Wynn casino clears hurdle with environmental permit
The Wynn Resorts casino planned for Everett cleared a major hurdle Friday as a state environmental official approved a waterfront permit for the $2.1 billion project along the Mystic River, denying a challenge by the City of Somerville and paving the way for construction to begin.
The permit represented the last substantial regulatory barrier for the luxury resort, billed as the largest private single-phase development in Massachusetts history. Somerville officials can appeal the decision, issued by the Department of Environmental Protection, but Wynn Resorts said it will begin construction in short order.
Robert DeSalvio, president of Wynn Boston Harbor, the name of the 24-story hotel and casino complex, said work crews were being “readied and mobilized.”
“Once we have the license in hand, construction of Wynn Boston Harbor and the eventual hiring of 4,000 union workers will commence immediately,” he said.
Wynn Resorts postponed its groundbreaking in February after Somerville filed its appeal, which sparked an unusually public war of words between the company and Somerville’s mayor, Joseph Curtatone, an outspoken opponent of the casino.
Curtatone contended that the casino, just across the Mystic River from Somerville, would have an adverse impact on the environment, while casino supporters said his opposition was a calculated attempt to further his political ambitions.
On Friday, Curtatone said through a spokeswoman that city officials would review the DEP decision before deciding whether to appeal it in Superior Court.
The city can also ask the DEP to reconsider its ruling, which placed some conditions on the casino while allowing it to move forward.
“My review of the record concludes that the project . . . serves a proper public purpose and provides greater benefit than detriment to the rights of the public in the tidelands,” Martin Suuberg, DEP commissioner, wrote in his decision, which came a week after a DEP hearing officer recommended that the permit be issued.
One of the casino’s earliest proponents, Everett Mayor Carlo DeMaria, said he “could not be more thrilled about today’s news.”
“We can now go full steam ahead with the Wynn casino project,” he said. “This change will hugely add to the quality of life for our residents, our neighbors, and the tourists that will soon be visiting our city.”
After Somerville filed its appeal, DeMaria denounced Curtatone’s opposition as an example of “politics at its worst,” and urged casino supporters to barrage Curtatone with phone calls and e-mails urging him to drop the appeal.
On Friday, Curtatone held out the prospect of an appeal to Superior Court but described the ruling as “a success for us in several ways.” He cited the permit’s requirement of ferry service to the casino, saying it would “help reduce road traffic and resulting particulate pollution in our neighborhoods.”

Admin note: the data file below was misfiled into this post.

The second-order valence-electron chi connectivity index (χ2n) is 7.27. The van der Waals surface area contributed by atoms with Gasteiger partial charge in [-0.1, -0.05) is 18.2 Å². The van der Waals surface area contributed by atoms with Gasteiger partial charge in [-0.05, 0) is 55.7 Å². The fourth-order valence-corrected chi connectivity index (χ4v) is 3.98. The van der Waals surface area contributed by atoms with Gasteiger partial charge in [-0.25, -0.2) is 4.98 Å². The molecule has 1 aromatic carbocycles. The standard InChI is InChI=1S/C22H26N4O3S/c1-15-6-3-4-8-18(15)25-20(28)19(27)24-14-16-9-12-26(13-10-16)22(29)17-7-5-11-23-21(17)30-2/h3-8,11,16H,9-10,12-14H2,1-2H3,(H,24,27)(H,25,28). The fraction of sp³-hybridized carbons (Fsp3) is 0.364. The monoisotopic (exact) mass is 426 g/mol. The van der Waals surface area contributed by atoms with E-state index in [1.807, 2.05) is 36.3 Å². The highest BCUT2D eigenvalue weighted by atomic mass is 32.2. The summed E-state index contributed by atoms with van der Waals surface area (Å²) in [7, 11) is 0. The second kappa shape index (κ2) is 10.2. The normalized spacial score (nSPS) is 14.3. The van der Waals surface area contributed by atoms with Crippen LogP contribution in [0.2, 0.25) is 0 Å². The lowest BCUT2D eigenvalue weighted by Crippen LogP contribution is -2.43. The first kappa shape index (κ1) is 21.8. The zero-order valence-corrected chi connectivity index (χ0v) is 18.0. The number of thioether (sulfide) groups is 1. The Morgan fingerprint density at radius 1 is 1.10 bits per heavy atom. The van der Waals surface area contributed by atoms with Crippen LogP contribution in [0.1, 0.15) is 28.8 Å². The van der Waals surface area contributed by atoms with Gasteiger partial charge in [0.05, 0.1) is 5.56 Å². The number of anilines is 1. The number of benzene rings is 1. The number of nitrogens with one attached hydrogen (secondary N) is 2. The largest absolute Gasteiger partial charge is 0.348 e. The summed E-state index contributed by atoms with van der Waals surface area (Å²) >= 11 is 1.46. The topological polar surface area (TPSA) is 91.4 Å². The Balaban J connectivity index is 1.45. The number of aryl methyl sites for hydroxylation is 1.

“This particular appeal was never about stopping the casino but rather about exercising the city’s statutory rights of appeal to ensure our city’s environmental, health, and waterways concerns were addressed,” Curtatone said in a statement.
The DEP also called on Wynn Resorts to create more open space at the 33-acre property and reduced the term of the permit from 85 years to 50 years.
Suuberg adopted all the conditions the hearing officer had recommended except one: a fishing pier and kayak and canoe launch along the Mystic River. Suuberg stripped the permit of that requirement.
Last summer, the casino secured a separate environmental permit that followed more than two years of analyzing traffic and other impacts. As part of the development, Wynn Resorts plans to provide public access to the waterfront along landscaped paths and parks.
Full-scale casinos are also under construction in Taunton and Springfield. The state’s first casino, a slot parlor called Plainridge Park, opened about a year ago in Plainville.
Wynn Resorts has sought to resolve the dispute quickly so it can remain on schedule to open in early 2019. Cleanup efforts at the site — a contaminated property once home to a Monsanto chemical plant — are estimated to cost $30 million.
Boston Mayor Martin J. Walsh waged a lengthy, and at times acrimonious, campaign to block the casino. But in January, Walsh and Wynn Resorts CEO Steve Wynn struck a deal in which Boston agreed to drop its suits against the casino in exchange for an extra $6 million.